I myself didn't drink any goat's milk. I did taste it once out of curiosity, after Sulfia complained about its bitterness--she never complained about things otherwise. I took a sip and instantly dashed out to the raspberry bushes. Yes, this milk was not enjoyable stuff, and I was happy I wasn't the one who had to drink it.
So get to the point already: The Hottest Dishes of the Tartar Cuisine is set in the 1970s in the Soviet Union. At the opening of the novel, we learn that anthrax spores have leaked from a lab and that Rosa's daughter Sulfia is pregnant. Rosa doesn't think much of her daughter. She uses a few natural methods to abort the child--who was purportedly conceived because Sulfia dreamt about a man--before their flatmate Klavdia, who works at a birthing center, volunteers to take care of it. It appears that she's successful until Sulfia shows clear signs of pregnancy.
"Must have been twins," Klavdia said, shrugging her shoulders. "So what?"
To her surprise, Rosa finds in her newborn granddaughter Aminat all that was lacking in Sulfia. And she intends to raise this child right, despite Sulfia's inability to do anything. So we follow Rosa, Aminat, and Sulfia--Kolganow pops up here and there but this book is about the women--through lean times, through extra-marital affairs (Rosa's and Kolganow's), through failed marriages (Sulfia's) to Germany, where they shack up with Sulfia's former patient, a German cookbook writer who fell sick in the Soviet Union while researching Tartar cuisine but had, through some scheming on Rosa's part, brought the women to live with him.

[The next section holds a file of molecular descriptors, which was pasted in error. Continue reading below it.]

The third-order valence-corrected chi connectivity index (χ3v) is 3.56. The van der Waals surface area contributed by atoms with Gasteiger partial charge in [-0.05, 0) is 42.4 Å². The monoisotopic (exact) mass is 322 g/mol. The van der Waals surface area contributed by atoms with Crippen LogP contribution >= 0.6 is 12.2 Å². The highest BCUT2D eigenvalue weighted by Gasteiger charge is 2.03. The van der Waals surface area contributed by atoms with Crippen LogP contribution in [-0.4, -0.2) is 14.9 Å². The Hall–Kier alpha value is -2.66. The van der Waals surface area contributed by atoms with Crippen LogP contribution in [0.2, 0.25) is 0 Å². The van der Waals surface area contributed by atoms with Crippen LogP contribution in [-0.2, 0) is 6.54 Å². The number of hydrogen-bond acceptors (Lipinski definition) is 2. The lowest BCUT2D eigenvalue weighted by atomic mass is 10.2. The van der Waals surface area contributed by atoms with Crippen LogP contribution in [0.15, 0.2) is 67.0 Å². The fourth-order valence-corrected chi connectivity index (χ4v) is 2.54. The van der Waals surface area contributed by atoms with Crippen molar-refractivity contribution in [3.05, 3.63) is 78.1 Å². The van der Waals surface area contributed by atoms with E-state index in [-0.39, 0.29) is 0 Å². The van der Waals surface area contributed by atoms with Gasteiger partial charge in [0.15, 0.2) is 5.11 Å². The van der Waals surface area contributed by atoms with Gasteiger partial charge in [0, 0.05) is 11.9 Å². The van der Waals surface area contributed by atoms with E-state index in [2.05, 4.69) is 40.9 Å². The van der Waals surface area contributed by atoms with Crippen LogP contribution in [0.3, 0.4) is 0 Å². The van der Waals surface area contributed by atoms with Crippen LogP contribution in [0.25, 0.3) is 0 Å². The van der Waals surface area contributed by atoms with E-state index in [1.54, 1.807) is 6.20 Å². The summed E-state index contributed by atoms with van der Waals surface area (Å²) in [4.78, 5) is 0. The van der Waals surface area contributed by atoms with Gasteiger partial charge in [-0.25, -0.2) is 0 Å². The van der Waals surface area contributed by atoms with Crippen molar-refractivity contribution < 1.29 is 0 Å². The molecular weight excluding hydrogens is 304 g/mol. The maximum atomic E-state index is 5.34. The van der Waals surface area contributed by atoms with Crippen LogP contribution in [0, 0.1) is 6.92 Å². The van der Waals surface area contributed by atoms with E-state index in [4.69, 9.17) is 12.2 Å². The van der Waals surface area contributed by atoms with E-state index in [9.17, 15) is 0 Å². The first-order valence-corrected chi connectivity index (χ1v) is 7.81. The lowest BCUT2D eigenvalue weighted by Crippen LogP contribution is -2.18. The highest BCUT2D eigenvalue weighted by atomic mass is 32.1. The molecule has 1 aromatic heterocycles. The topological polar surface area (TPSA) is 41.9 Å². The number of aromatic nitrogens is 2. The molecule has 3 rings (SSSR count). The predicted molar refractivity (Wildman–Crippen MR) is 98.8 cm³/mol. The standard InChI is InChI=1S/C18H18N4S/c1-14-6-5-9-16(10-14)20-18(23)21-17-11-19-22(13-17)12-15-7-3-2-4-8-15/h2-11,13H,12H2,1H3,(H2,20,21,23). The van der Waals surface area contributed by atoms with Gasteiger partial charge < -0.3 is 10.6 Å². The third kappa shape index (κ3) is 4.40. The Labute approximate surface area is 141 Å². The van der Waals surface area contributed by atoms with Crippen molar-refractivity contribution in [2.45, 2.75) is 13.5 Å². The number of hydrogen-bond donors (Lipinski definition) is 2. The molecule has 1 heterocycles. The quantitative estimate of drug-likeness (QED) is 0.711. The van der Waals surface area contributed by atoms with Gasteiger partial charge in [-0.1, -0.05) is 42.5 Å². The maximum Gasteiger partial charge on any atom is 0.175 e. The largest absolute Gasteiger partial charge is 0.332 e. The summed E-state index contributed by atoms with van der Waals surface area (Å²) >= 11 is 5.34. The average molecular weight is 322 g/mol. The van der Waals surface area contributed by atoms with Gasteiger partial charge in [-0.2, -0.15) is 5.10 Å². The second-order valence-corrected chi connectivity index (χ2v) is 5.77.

I don't want to leave you with the impression that this is all laughs. There are glimpses of a different reality--in Aminat's sad childhood and the social/political landscape that serves as a backdrop to the story--that peek through Rosa's cutting remarks. She had no choice, at least in her way of thinking.
I mini-raved about this book on its release date and I'll rave again. This book is my favorite read of the year and it will appeal to those of you looking for a refreshing read with a wickedly funny protagonist who you'll love to hate. I cannot wait to see what Alina Bronsky has planned, though I won't ask her about if I ever see her in person. In the meantime, I'm glad that I have her first novel, Broken Glass Park, to turn to while I wait.
In one interview, author Alina Bronsky remarked that "Most readers understand very quickly who Rosa is. She is obviously not very nice, but she tries to be. I had expected people to hate her. To my great surprise lots of readers love her, even if they are aware of all her tricks."
Indeed, Hottest Dishes is a disturbingly entertaining story of the untidy lives of three women (mother, daughter, granddaughter) set against the backdrop of a rapidly disintegrating country. Men, meanwhile, are incidental to Rosa's narrative -- just bothersome outsiders that are useful to have around from time to time, provided they are suitably docile or provide a sound stepping stone to the achievement of Rosa's ends -- to craft a better life for herself, her granddaughter and her daughter, in that order.
While the novel's story line is compelling, it is Rosa's narrative voice that will seduce you. Every few dozen pages she comes out with a line that makes you laugh out loud:
"I listened to him -- I knew how a wife had to behave. the most important thing was not to point out to the husband what stupid things he said. A woman's tolerance in this area was key to a stable marriage."
"I had always tried to make up for the failings of others, whether through advice, action or my own good will. That's a notoriously thankless job."
Convinced that she is the only glue holding her family's life together, the only surety that will give her granddaughter anything like a normal life, Rosa schemes her hapless daughter through an abortion, a series of loveless marriages and emigration. All the while, as disasters mount, she repeatedly assures us that her fine figure, excellent education, perfect Russian, superior cleanliness and personal fortitude will save the day. And then, when she finally thinks she has things sorted out, things take a turn even she could not have anticipated.
In the end, Rosa finds that the only life she can have some semblance of control over is her own. And that just barely.
As reviewed in Russian Life